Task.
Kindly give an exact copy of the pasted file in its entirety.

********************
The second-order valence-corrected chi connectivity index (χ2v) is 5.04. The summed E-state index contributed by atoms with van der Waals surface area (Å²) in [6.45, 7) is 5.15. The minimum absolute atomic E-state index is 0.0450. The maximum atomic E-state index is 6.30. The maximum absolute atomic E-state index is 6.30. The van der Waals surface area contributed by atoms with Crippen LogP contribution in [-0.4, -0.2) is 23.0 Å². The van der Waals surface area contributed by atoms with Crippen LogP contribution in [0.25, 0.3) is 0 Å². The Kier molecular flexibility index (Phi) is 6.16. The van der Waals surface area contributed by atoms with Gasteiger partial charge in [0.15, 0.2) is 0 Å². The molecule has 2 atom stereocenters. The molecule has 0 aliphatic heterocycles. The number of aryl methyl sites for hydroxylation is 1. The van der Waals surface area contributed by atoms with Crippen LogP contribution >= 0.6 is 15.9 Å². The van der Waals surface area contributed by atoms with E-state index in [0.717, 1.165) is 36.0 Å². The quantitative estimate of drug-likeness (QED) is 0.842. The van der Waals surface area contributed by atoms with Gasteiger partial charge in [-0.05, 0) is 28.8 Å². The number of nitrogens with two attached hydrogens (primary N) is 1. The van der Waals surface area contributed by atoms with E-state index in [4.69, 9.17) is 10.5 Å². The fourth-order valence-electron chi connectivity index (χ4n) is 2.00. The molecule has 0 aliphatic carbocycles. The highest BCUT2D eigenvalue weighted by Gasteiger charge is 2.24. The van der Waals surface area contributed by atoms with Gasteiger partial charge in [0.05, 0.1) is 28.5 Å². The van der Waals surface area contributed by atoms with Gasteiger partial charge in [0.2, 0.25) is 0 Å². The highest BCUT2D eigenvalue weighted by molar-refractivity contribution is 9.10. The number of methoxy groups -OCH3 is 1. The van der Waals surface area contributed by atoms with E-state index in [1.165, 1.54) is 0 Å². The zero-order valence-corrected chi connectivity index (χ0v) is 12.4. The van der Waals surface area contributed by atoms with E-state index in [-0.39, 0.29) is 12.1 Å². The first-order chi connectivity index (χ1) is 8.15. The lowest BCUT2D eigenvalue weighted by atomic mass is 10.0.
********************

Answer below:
The second-order valence-corrected chi connectivity index (χ2v) is 5.04. The summed E-state index contributed by atoms with van der Waals surface area (Å²) in [6.45, 7) is 5.15. The minimum absolute atomic E-state index is 0.0450. The maximum atomic E-state index is 6.30. The maximum absolute atomic E-state index is 6.30. The van der Waals surface area contributed by atoms with Crippen LogP contribution in [-0.4, -0.2) is 23.0 Å². The van der Waals surface area contributed by atoms with Crippen LogP contribution in [0.25, 0.3) is 0 Å². The Kier molecular flexibility index (Phi) is 6.16. The van der Waals surface area contributed by atoms with Gasteiger partial charge in [0.15, 0.2) is 0 Å². The molecule has 2 atom stereocenters. The molecule has 0 aliphatic heterocycles. The number of aryl methyl sites for hydroxylation is 1. The van der Waals surface area contributed by atoms with Crippen LogP contribution >= 0.6 is 15.9 Å². The van der Waals surface area contributed by atoms with E-state index in [0.717, 1.165) is 36.0 Å². The quantitative estimate of drug-likeness (QED) is 0.842. The van der Waals surface area contributed by atoms with Gasteiger partial charge in [-0.05, 0) is 28.8 Å². The number of nitrogens with two attached hydrogens (primary N) is 1. The van der Waals surface area contributed by atoms with E-state index in [4.69, 9.17) is 10.5 Å². The fourth-order valence-electron chi connectivity index (χ4n) is 2.00. The molecule has 0 aliphatic carbocycles. The highest BCUT2D eigenvalue weighted by Gasteiger charge is 2.24. The van der Waals surface area contributed by atoms with Gasteiger partial charge in [0.05, 0.1) is 28.5 Å². The van der Waals surface area contributed by atoms with Gasteiger partial charge in [0.2, 0.25) is 0 Å². The highest BCUT2D eigenvalue weighted by molar-refractivity contribution is 9.10. The number of methoxy groups -OCH3 is 1. The van der Waals surface area contributed by atoms with E-state index in [1.165, 1.54) is 0 Å². The zero-order valence-corrected chi connectivity index (χ0v) is 12.4. The van der Waals surface area contributed by atoms with E-state index in [-0.39, 0.29) is 12.1 Å². The first-order chi connectivity index (χ1) is 8.15. The lowest BCUT2D eigenvalue weighted by atomic mass is 10.0.